Friday, 24 March 2017

Past wisdom

It's funny how Russian is the 3rd foreign language I have got to B2 standard, and the realisations I'm having about the language and culture are, on reflection, the same as the ones I had about French and then German.

In October 2014, 2 months into post A-level French immersion, I wrote in Difficulties in comprehension that I couldn't follow at all when people were speaking quickly, and in Only English in January 2015 that I was assumed to be in the wrong by dint of being foreign rather than due to any other reasons, such as, say, any of my personality.

These are exactly the things that are bothering me now in a Russian speaking environment, only now I have the experience to know that it does get better! And I am definitely looking forwards to that point.

That leaves me with the question: in future, will I try to improve my foreign languages (+ BSL) as best I can, or pick up a new language instead, and go back to the 'uncomfortable' stage again? Maybe it's time for me to enjoy what I have learned and actually be comfortable in a conversation?

Thursday, 23 March 2017

iTunes U and linguistics

I will talk grammar and linguistics to anyone who will listen. But who talks grammar and linguistics to me? Sadly, there are some times when there is no such person around, and it is at that moment that I turn to iTunes U.

Essentially you can download university lectures for free, and, unlike real life lectures, if you find a particular talk dull or confusing, you can skip right past it.

One that I have really enjoyed recently is the talk 'Al-Sayyid: A language blooms in the desert' from the University of Arizona, 2011. The lecturer talks about the initial development of language, which is hard to talk about with any certainty because most modern languages have developed slowly over thousands of years. There are, however, 2 processes that help us to understand how languages developed before records were available: creoles and sign languages.

Creoles occur when 2 or more languages mix to form an entirely new language, with aspects of its constituent languages, but that is not necessarily at all comprehensible to non-creole speakers. What happens is that the first generation speakers are essentially just trying their best to be understood, using whatever words and phrases they can communicate with in the absence of a lingua franca, but there is no set grammar or any part of the pidgin language that can necessarily be seen as 'correct'.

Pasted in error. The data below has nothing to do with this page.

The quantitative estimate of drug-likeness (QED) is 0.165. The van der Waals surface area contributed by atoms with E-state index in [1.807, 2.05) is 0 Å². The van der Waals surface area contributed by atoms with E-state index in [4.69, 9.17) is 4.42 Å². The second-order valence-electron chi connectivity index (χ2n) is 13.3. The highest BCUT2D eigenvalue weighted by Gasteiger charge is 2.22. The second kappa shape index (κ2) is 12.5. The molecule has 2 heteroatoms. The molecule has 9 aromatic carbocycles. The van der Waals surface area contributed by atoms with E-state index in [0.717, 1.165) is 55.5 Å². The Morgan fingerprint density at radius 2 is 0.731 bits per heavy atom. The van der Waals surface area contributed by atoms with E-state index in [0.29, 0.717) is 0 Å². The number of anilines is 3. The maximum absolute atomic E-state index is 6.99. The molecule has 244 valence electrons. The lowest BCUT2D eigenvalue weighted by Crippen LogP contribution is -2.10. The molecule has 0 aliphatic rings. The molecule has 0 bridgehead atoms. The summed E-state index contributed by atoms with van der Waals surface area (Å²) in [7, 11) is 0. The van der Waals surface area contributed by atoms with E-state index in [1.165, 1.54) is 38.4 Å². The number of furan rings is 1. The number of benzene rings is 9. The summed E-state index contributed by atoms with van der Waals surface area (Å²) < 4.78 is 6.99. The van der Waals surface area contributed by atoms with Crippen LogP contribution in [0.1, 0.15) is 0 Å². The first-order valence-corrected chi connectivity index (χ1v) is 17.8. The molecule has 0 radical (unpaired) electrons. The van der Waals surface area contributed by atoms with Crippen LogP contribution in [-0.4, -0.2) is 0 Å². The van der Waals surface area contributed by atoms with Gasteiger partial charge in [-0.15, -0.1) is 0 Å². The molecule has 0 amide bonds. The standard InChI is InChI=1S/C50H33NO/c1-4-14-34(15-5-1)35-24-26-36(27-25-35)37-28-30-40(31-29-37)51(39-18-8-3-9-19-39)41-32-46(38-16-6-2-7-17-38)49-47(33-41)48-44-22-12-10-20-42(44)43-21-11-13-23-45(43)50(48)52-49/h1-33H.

The interesting part is this: even though this is not a language in the true sense of the word, by the time the second generation is immersed and become natives of the pidgin language, they create a grammar where there was none, and they create linguistic rules from the irregular language that has been handed to them. This is where the pidgin language becomes a creole, a 'true' language. This suggests that the human brain has the innate ability to find rules and structures where there may be none, and to develop a language more sophisticated than the input language.

If you want a very readable introduction to linguistics and the theory that the human mind has an innate capacity for language, I would highly recommend Steven Pinker's The Language Instinct, available here as a PDF.

But what happens if you don't give the next generation any stimulus at all? What if you want to find the 'true' first language by denying children any linguistic input?

This is referred to as the "Forbidden Experiment", as it would be completely unethical to attempt it, and in fact much of what we know about the alingual brain is from cases of extreme neglect and abuse. However, something much like it regularly occurs the world over, perhaps not out of deliberate neglect, but out of circumstance: Deaf children often grow up a- or semilingual. Here's a short video from Unreported World that shows the difference a language can make to people who have gone without one for so long.



This can happen in isolated locations where Deaf children never meet anyone with any Deaf awareness or sign language skills. But the real magic happens when you have hereditary Deafness, and you suddenly get a group of Deaf children together, who have no linguistic input from the older generation, and are left to come up with a language between themselves. This happens in a similar way to creolisation: the first generation of the language is relatively unsophisticated, but after several generations the language gains all of the features that any other language would: nuances, grammar, etc.

This is the subject of the talk I mentioned: a sign language that developed in the desert because of a high rate of hereditary Deafness. If any of this post was interesting to you then I would suggest you go and have a listen; just search for the lecture title in iTunes and it will come up.